“Any organic product exporter that needs to get an organic certification has to contact the registered organic certification body,” she added.
Until the EDB takes over, however, there are two options organic producers have: third party accreditation or a Participatory Guarantee System (PGS), such as the one Good Market has set up. According to Amanda Kiessel, one of the Good Market organisers, PGS is where consumers and producers set standards and a system and build a mutually beneficial relationship.
“The producers form a group and sign a producers’ promise and all producers check each other’s farms. The consumers can visit the farms and ask questions any time,”she said.
Kiessel explained that the PGS system is different from the third party certification in that it is applicable to small-scale farmers more than exporters. It is a system based on mutual trust, where the consumers know and can investigate exactly where the produce comes from.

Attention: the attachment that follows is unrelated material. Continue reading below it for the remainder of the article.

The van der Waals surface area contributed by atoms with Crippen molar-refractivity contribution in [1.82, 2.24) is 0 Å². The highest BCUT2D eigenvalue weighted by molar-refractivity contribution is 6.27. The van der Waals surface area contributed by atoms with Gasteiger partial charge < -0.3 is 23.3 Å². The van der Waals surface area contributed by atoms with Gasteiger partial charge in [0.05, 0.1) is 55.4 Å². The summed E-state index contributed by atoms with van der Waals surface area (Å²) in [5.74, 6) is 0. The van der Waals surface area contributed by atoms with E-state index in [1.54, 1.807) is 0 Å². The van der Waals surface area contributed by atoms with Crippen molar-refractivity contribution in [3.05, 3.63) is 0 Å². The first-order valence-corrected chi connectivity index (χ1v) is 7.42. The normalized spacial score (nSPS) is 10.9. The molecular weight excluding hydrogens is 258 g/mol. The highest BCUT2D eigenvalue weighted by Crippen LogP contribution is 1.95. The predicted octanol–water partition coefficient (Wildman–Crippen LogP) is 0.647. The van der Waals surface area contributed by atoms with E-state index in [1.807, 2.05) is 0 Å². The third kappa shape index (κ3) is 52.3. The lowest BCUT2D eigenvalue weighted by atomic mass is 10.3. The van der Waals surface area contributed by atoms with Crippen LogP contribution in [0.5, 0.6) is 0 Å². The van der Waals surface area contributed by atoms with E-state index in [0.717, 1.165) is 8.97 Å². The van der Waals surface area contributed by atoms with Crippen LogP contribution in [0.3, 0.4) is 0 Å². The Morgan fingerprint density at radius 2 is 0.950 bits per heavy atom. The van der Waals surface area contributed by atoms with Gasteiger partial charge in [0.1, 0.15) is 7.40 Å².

We’re not saying don’t buy organic or that organic is evil or that mass, non-organic production is better than organic production. No choice is that simple or black-and-white. All we’re saying is that a little research and a little caution might be wiser. We all want to save the world from the mess that it is in – and there is nothing wrong in trying, yet good intentions coupled with bad research (and in this case, excellent marketing) are just as damaging as, say, chemical pesticides are to the environment.
Featured Image Credit: Amantha Perera/IPS